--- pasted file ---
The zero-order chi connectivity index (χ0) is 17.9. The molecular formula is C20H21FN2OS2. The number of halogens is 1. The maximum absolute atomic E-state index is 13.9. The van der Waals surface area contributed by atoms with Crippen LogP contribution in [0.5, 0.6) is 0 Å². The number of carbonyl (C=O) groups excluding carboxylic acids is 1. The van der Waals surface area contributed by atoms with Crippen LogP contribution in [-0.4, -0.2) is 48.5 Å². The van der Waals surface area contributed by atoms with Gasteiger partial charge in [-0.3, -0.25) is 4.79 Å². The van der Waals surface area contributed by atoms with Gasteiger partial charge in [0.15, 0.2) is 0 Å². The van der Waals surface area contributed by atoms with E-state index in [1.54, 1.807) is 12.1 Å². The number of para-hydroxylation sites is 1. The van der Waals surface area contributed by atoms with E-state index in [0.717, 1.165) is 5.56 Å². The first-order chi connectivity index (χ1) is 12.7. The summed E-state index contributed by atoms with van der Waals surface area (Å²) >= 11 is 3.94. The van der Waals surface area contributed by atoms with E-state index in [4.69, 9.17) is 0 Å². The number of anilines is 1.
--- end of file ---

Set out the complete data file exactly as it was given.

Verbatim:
The zero-order chi connectivity index (χ0) is 17.9. The molecular formula is C20H21FN2OS2. The number of halogens is 1. The maximum absolute atomic E-state index is 13.9. The van der Waals surface area contributed by atoms with Crippen LogP contribution in [0.5, 0.6) is 0 Å². The number of carbonyl (C=O) groups excluding carboxylic acids is 1. The van der Waals surface area contributed by atoms with Crippen LogP contribution in [-0.4, -0.2) is 48.5 Å². The van der Waals surface area contributed by atoms with Gasteiger partial charge in [-0.3, -0.25) is 4.79 Å². The van der Waals surface area contributed by atoms with Gasteiger partial charge in [0.15, 0.2) is 0 Å². The van der Waals surface area contributed by atoms with E-state index in [1.54, 1.807) is 12.1 Å². The number of para-hydroxylation sites is 1. The van der Waals surface area contributed by atoms with E-state index in [0.717, 1.165) is 5.56 Å². The first-order chi connectivity index (χ1) is 12.7. The summed E-state index contributed by atoms with van der Waals surface area (Å²) >= 11 is 3.94. The van der Waals surface area contributed by atoms with E-state index in [4.69, 9.17) is 0 Å². The number of anilines is 1.